Blog Assignment #3 (Part 1 of 2)

Identify and describe linkages and connections offered by Baldacci’s fictional account of intergovernmental relations and that offered by Shafritz et al.

The Forgotten by David Baldacci is about Army Special Agent John Puller.  Puller goes to a small town in Florida called Paradise, to ask his aunt about a cryptic letter she sent to his father.  Once in Florida, Puller’s finds out his Aunt is dead.  Although the local police rule the death accidental, Puller investigates further to find that this sleepy, rich beach town is not what it seems.  He quickly uncovers that Paradise is a gateway to human trafficking and slavery.

Photo courtesy of

Photo courtesy of

I am an avid reader.  Therefore it is no surprise that I not only started The Forgotten before the beginning of the semester, but I also finished it.  At the time I was reading for pure entertainment, but now I can see several links and connections between this fictional story and the ideas and concepts presented in our textbook.   The six connections include: (1) street-level bureaucrats, (2) pluralism, (3) power-internal perspective, (4) cultural norms, (5) the marble cake theory/ cooperative federalism, and (6) honor.

In our textbook Shafitz, E.W., & Borick (2013) explains Michael Lipsky’s  street-level bureaucrats as  low-level public officials who are in constant contact with the citizens (38).  These indviduals are the ones actually implementing and enforcing public policies.  In the case of The Forgotten, the local Paradise police would be considered the street-level bureaucrats.  They are in constant contact with the community’s citizens.  In fact, they were so in-tuned with their small community that they were made aware of Puller’s presence at his Aunt’s home almost immediately.  However, I feel like their “street-level” implementation left a lot to be desired.    It is easy to assume that no foul play occurred when an elderly person dies in a community predominately populated by retirees.  The Paradise police failed to properly investigate the death of Puller’s aunt—even though there was enough to suspicion to warrant some kind of investigation.   Furthermore, they failed miserably at reporting the death to the family.   The Paradise police responded to this elderly woman’s death as just another old, lonely geezer biting the dust.  The Paradise police also failed to addresses gang related violence and immigration issues in the community.  Paradise police were concerned about preserving the touristy image of Paradise rather than serving and protecting the citizens in their community.  The street-level bureaucrats in Baldacci’s novel were failing to enforce public policy and procedure.  They simply were looking the other way.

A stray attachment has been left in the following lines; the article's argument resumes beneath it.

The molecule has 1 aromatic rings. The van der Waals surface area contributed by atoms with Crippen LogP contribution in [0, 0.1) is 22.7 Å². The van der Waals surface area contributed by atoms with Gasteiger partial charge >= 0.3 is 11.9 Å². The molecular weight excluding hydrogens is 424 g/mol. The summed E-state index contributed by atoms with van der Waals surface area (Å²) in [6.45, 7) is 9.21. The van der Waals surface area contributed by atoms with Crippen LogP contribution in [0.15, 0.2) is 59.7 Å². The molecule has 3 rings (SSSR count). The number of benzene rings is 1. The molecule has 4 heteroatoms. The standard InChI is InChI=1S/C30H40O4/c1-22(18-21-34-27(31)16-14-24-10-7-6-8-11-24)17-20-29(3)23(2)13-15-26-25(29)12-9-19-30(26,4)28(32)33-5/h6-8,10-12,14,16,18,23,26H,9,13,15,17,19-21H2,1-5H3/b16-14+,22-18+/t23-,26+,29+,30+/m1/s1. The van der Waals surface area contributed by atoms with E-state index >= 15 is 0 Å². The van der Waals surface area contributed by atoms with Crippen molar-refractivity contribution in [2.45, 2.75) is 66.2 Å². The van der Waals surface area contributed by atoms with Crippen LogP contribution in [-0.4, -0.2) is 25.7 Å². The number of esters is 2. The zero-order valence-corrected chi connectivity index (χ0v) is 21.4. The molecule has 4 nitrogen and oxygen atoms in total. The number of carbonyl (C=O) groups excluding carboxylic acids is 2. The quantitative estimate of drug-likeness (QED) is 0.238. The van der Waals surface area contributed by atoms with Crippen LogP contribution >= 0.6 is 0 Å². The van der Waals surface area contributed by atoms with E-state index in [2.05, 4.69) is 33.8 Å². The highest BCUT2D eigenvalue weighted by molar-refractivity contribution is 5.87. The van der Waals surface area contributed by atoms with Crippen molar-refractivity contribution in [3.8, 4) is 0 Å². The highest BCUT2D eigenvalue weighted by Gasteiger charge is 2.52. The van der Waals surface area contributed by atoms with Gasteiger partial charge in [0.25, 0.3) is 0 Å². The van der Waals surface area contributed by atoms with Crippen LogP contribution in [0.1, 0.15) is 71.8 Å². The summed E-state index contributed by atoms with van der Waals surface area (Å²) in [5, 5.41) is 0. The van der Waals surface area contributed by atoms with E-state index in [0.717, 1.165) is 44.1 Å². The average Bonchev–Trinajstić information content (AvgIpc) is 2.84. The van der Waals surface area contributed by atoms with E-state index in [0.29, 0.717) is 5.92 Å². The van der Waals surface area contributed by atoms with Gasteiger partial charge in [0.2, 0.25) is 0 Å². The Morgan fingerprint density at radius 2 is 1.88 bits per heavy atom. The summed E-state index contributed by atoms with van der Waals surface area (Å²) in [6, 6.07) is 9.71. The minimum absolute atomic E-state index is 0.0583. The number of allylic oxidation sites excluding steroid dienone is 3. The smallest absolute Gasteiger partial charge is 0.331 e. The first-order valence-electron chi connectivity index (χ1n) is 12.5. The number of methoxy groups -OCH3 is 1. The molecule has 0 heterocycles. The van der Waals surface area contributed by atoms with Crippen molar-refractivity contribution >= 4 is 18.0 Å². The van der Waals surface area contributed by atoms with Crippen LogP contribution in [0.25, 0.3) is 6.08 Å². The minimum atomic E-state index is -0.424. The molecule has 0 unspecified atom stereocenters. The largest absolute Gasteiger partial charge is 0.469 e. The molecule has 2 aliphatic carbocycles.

Baldacci does a pretty good job showing the multiple elements of American government.  Shafritz, E.W., & Borick (2013) calls this concept pluralism.  The local and federal dynamics of government can be seen in interactions between the local police and Puller (Army).   Throughout the book there is a power struggle over who should or shouldn’t be handling the investiagtions of the strange happenings around Paradise.  Officer Barry Hooper has a particularly difficult time in coordinating efforts with Special Agent Puller.   Puller had a difficult time understand how the local police could quietly sweep suspicious occurrences and gang related issues under the rug.  It is obvious that the different government agencies have different interests.  Eventually the Chief shifts some power to Puller in regards to aiding in investigation.  The high levels in military were even concerned about Puller’s involvement with the happenings in Paradise which demonstrates the pluralism even within the same government agency.

Photo credit: Google Image.
Norms are established and followed in most organizations and cultural environments. As seen in Paradise, not all norms put into place are beneficial.

Paradise is a town just like any other in America—they have an established organizational structure with a set of social norms.   Shafritz, E.W., & Borick (2013) explains that ‘organizational culture is created by the attitudes and behaviors of the dominate (64).  The dominate group in Paradise are the rich and powerful.  As a result, minorities and the poor in Paradise are considered a nuisance; so much so they are actually banished to live on a certain side of town where they lack many resources and services.  It is normal, even expected, for crime and violence to occur in “ghetto” Paradise.  It is also more common than not for the City of Paradise to sweep these occurrences under a rug.   The acceptance of this culture in Paradise sets the theme for the citizen, employees, and the government of the city.